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I want to write about the word “bitch.”  I’m aware of the many arguments made for and against the use of the word (through a feminist lens, of course) and I’ve moved up, down, back, forward and side to side in my own relationship to the word since the dawn of my political consciousness.

Full disclosure: I don’t say *bitch* anymore.  It used to pop out of my mouth with every other word when I was younger, but I read a piece that encouraged me to stop “in good faith,” if you will.  This bit argued that yeah, maybe it hurts no one, but how would we ever know?  And if it is even MAYBE hurting people – shouldn’t we at least try and figure that shit out? Or is our right to speak unfiltered bull shit too precious to us to even consider it? (I’m paraphrasing…..)  So I did stop.  But then I saw it everywhere.  And it started to hurt.  It wasn’t like “across-the-board-I-hear-bitch-I-hurt” but more like….”when-someone-means-to-hurt-I-really-feel-it-now-ouch.”

Straight up – this was typically a man v. womyn sort of occurrence.  Womyn v. womyn didn’t pack the same sting, but womyn tend, in my experiences and observations, to use BITCH in all its variety and are more likely to go the “bitch = powerful badass womyn” route whereas men stick to the “bitches = all womyn” and “bitch = womyn who made me mad just now for whatever reason – probably because she challenged my authority or did something I think she shouldn’t do.” This is just my perspective and I speak only for myself and what I have seen.

It’s not like I was desensitized by chance or because *sticks and stones* and shit, either.  It was so perfectly normal in my life – to be called a bitch, to call someone a bitch, to hear it as a code word for the seemingly neutral all the way to downright nefarious  sorts of women all around me – OH – and the men who weren’t acting ***mannnnllyyy enougggghhh***

It became normal and therefore invisible.  And at this time in my life I haven’t excavated a single thing from my insides that once brought to light kept its apolitical, no-big-deal character.  I tend to view my relationship to the word as mainly one of internalized sexism and men reinforcing sexist practices and structures. I know that’s not so for everyone and that is valid and fine and totes to be determined by many intersections of identity and experience.  I only ask that folks question shit and never stop.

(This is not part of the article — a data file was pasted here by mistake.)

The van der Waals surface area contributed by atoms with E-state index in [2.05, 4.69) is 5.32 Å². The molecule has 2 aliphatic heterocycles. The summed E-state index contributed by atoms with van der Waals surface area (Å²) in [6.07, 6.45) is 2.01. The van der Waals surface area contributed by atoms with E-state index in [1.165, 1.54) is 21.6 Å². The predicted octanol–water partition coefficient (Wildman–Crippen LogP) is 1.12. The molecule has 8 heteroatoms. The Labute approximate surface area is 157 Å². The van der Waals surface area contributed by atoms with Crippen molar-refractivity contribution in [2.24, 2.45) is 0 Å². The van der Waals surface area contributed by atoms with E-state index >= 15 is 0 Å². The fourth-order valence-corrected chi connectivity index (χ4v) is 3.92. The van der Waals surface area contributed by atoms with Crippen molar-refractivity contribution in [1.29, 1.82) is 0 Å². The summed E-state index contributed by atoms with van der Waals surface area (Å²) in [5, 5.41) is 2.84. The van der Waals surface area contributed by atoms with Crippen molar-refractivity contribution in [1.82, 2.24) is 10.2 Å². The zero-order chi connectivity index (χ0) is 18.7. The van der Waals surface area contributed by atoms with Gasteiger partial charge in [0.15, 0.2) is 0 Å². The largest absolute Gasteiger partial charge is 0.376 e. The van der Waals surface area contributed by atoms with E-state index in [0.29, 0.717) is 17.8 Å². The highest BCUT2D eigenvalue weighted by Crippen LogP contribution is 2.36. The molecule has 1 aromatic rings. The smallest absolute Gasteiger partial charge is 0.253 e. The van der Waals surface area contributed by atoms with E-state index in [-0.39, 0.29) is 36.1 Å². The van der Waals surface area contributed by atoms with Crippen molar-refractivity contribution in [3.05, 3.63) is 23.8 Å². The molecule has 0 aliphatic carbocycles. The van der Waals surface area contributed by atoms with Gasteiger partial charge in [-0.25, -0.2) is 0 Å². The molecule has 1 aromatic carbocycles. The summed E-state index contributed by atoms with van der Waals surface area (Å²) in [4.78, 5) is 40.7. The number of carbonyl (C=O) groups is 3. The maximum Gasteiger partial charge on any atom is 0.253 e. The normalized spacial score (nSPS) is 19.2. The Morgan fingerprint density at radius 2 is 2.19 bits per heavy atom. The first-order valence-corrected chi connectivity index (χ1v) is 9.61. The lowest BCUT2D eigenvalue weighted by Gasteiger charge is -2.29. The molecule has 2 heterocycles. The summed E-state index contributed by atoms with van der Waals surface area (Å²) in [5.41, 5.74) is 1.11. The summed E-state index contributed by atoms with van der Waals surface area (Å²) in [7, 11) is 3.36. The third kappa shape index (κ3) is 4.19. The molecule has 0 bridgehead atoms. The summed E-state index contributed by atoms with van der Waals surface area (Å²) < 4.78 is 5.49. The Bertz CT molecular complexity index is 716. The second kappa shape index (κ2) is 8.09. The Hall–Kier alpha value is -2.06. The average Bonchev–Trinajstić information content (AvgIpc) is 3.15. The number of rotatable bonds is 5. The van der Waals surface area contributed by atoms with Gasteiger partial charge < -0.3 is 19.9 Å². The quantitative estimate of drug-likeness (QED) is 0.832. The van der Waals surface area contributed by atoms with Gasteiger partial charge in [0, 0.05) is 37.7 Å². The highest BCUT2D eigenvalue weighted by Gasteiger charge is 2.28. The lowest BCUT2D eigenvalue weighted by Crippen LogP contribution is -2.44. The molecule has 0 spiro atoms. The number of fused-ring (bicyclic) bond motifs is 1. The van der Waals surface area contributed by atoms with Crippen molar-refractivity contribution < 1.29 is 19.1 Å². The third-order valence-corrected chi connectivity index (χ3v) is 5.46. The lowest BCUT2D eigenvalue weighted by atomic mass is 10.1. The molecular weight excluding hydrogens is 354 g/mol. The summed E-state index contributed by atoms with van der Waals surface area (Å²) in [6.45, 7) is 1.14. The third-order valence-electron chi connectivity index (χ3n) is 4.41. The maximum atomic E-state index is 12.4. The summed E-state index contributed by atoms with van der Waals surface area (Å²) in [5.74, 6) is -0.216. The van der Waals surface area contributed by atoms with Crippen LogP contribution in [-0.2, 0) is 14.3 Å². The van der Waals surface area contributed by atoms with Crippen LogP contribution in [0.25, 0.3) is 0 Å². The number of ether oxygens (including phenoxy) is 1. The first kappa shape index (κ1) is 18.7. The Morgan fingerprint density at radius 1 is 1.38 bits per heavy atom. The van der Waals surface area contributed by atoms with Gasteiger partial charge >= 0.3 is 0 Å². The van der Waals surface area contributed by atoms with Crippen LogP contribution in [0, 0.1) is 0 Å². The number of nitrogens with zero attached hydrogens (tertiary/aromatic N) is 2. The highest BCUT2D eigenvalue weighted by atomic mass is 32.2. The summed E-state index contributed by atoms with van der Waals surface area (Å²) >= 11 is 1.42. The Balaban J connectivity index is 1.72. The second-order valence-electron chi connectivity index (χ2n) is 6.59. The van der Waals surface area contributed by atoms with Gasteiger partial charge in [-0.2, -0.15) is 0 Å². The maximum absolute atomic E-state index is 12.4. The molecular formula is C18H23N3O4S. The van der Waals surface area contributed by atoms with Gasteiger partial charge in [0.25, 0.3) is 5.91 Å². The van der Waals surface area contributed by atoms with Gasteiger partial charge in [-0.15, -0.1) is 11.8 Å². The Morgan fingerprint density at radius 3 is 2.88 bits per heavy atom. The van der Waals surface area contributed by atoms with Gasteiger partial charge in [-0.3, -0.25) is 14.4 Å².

I have to wonder how the people in their respective stances relate to the word in their personal lives – if we leave the scholarly discourse or theoretical realm and look at our lives as they’ve played out, if we could CTRL + F: bitch – what sort of patterns would emerge?

I am writing this after months of writing absolutely nothing.  I am writing this without analysis, really, and without giving due time to the nuances of the aforementioned stances.  I am writing this because I started thinking about all the *bitch times* in my life and how it felt each time.  It’s not so clear cut, you see, but I thought it might be worth writing down and talking about.

***Trigger Warning: rape, sexual assault, domestic violence, emotional abuse, excessive use of the word bitch***

Strongest memories that  I could conjure up today that are somehow associated w/ the word bitch:

When a friend raped me and I found the strength to tell others (mutual friends) I was a bitch.

When I called the police when my ex choked me, slapped me, pulled me by my hair off of the bed, dragged me topless through the apartment and threw me outside at 4am and he was subsequently kicked out of school — I was a bitch. They couldn’t believe that bitch would do something like that to him.  Some of my own friends were in this camp.

Anytime my mom or stepmom did something I didn’t like.  Or did something that was legitimately fucked up. Or made me mad. They were bitches.

When I was manipulated and lied to by same ex into continuing the relationship so that I could lie to the district attorney and get the case thrown out – I was a bitch then, too.

When I call anyone out for sexist/racist/classist/ableist/heterosexist anything — BIITTCCHHH

When my dad had anything to say about my mom it was usually – in the end – to do with her being just a total, irrevocable BITCH NUGGET

I was a bitch last month when my host got wasted, tried to force himself on me, grabbed my ass and as a result I punched him in the nose.  Such a bitch.

When my sisters or womyn friends before I was 21 did anything silly or anything I didn’t like.  Fuck you, bitches. You’re such a stupid bitch.

I was a bitch when I showed any legitimate anger towards my father growing up.

When I found out that my sister’s bff slept with her boyfriend…. We both screamed “BITCH”

When I, like so many others, though I knew it all and fought hard about it without apology — they were assertive and know how to speak their minds.  But me? Totes a bitch.

When I stood up for an acquaintance from high school in an online bullyfest – Super bitch.

When I graduated from college after years of thinking I would never make it and magically wound up with a GPA that will let me get into a grad program someday, maybe —- Boss. Ass. Bitch.

Being horny and engaging in casual sex as a consenting adult somehow translates to acting like a bitch in heat at least once in my life

When a young man in high school showed any sort of fear or wouldn’t do something risky – come on! Don’t be a bitch.  Man up!

When I complain about something legitimately terrible or not so terrible but it bugs me, so Imma complain – Stop bitchin’ all the time

Womyn knitting and venting about true frustrations in life – Stitch and Bitch

*end scene*